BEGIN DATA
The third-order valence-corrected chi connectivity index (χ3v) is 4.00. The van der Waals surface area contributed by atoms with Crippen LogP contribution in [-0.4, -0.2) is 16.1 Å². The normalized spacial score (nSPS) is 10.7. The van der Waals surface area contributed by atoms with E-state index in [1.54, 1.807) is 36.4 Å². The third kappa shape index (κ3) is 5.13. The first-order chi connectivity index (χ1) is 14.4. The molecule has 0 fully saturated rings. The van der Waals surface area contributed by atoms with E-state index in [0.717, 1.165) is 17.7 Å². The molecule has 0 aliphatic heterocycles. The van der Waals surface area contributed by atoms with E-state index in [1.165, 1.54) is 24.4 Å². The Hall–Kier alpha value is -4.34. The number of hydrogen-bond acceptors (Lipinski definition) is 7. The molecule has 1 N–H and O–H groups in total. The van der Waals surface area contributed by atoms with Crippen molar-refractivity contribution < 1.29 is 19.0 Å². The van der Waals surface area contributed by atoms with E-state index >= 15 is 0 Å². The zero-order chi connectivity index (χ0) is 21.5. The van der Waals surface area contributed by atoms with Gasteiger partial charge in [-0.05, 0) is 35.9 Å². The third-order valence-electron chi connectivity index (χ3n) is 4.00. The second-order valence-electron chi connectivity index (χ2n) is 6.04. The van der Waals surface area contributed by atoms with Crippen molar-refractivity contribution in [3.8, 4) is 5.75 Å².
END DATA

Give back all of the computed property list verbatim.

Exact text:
The third-order valence-corrected chi connectivity index (χ3v) is 4.00. The van der Waals surface area contributed by atoms with Crippen LogP contribution in [-0.4, -0.2) is 16.1 Å². The normalized spacial score (nSPS) is 10.7. The van der Waals surface area contributed by atoms with E-state index in [1.54, 1.807) is 36.4 Å². The third kappa shape index (κ3) is 5.13. The first-order chi connectivity index (χ1) is 14.4. The molecule has 0 fully saturated rings. The van der Waals surface area contributed by atoms with E-state index in [0.717, 1.165) is 17.7 Å². The molecule has 0 aliphatic heterocycles. The van der Waals surface area contributed by atoms with E-state index in [1.165, 1.54) is 24.4 Å². The Hall–Kier alpha value is -4.34. The number of hydrogen-bond acceptors (Lipinski definition) is 7. The molecule has 1 N–H and O–H groups in total. The van der Waals surface area contributed by atoms with Crippen molar-refractivity contribution < 1.29 is 19.0 Å². The van der Waals surface area contributed by atoms with E-state index >= 15 is 0 Å². The zero-order chi connectivity index (χ0) is 21.5. The van der Waals surface area contributed by atoms with Gasteiger partial charge in [-0.05, 0) is 35.9 Å². The third-order valence-electron chi connectivity index (χ3n) is 4.00. The second-order valence-electron chi connectivity index (χ2n) is 6.04. The van der Waals surface area contributed by atoms with Crippen molar-refractivity contribution in [3.8, 4) is 5.75 Å².